European stocks posted their biggest weekly gain since St Valentine’s Day as concern dissipated that the Ukraine crisis would lead to wide-ranging disruption to trade after a speech from Russian President Vladimir Putin.
Bayerische Motoren Werke AG rose 12 percent after projecting that pretax profit would climb by at least a high single-digit percentage this year. Legal & General Group PLC slumped 9.6 percent as British Chancellor of the Exchequer George Osborne scrapped rules forcing people to buy annuities with their pension funds.
The STOXX Europe 600 Index rose 1.8 percent to 327.91 this week, paring its decline for the year to 0.1 percent, as Putin used an address to Russian lawmakers to allay concern that he would send troops into eastern Ukraine. The benchmark fell 4.7 percent in the first two weeks of the month, as the newly appointed prime minister of Crimea called a referendum to determine whether the region would leave Ukraine and join Russia.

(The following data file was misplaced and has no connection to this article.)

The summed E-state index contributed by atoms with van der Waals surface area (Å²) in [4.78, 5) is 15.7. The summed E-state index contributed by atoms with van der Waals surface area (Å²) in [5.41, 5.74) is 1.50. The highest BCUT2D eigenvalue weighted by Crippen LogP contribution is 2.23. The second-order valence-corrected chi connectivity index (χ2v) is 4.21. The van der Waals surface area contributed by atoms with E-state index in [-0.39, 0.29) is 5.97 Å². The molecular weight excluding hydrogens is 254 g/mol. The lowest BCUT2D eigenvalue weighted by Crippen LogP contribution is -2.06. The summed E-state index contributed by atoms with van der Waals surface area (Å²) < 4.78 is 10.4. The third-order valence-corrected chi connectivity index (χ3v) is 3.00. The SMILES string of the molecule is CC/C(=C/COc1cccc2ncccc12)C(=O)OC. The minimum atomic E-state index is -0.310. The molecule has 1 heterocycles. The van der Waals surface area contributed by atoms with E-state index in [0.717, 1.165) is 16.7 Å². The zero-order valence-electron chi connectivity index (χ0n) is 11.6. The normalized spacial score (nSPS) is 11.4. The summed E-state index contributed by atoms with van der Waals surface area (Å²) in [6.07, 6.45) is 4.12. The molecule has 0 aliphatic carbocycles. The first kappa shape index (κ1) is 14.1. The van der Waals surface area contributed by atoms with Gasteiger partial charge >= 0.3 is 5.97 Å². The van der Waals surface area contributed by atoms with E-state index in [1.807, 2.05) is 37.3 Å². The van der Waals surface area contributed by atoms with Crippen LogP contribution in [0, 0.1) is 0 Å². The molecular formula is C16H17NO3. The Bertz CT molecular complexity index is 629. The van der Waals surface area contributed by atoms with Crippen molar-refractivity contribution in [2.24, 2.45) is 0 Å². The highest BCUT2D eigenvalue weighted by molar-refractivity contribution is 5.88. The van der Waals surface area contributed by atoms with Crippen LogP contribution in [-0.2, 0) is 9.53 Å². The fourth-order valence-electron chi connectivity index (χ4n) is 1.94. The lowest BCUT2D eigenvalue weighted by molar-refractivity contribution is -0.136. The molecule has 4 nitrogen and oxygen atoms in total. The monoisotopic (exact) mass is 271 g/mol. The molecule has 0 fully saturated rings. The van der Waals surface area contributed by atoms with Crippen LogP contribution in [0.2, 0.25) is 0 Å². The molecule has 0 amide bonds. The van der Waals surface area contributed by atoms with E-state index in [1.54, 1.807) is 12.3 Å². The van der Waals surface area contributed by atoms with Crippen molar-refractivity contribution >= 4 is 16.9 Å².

“The absence of further escalation of the geopolitical crisis in Eastern Europe, and no signs of significant economic sanctions against Russia from Europe or the US fueled a sense of relief in the markets this week,” Witold Bahrke, a senior strategist at PFA Asset Management in Copenhagen, wrote in an e-mail.
Russia annexed Crimea after almost 97 percent of voters in a plebiscite on March 16 backed the region’s secession from Ukraine. The US and the EU imposed sanctions on Russian and Crimean officials, and threatened further measures.
European stocks slid briefly after US Federal Reserve Chair Janet Yellen said that US interest rates could increase six months after the central bank’s monthly bond purchases come to an end.
“The Fed meeting didn’t make more than a small dent, since markets chose to interpret the relative hawkishness as a sign of confidence in the US recovery rather than a potential policy mistake,” Bahrke said.
A gauge of US industrial production released on Monday rose a higher-than-expected 0.6 percent last month, following a revised 0.2 percent decline in January.
Benchmark indices climbed in every Western European market except Denmark and Iceland this week. Germany’s DAX gained 3.2 percent, the UK’s FTSE 100 rose 0.4 percent and France’s CAC 40 rallied 2.8 percent.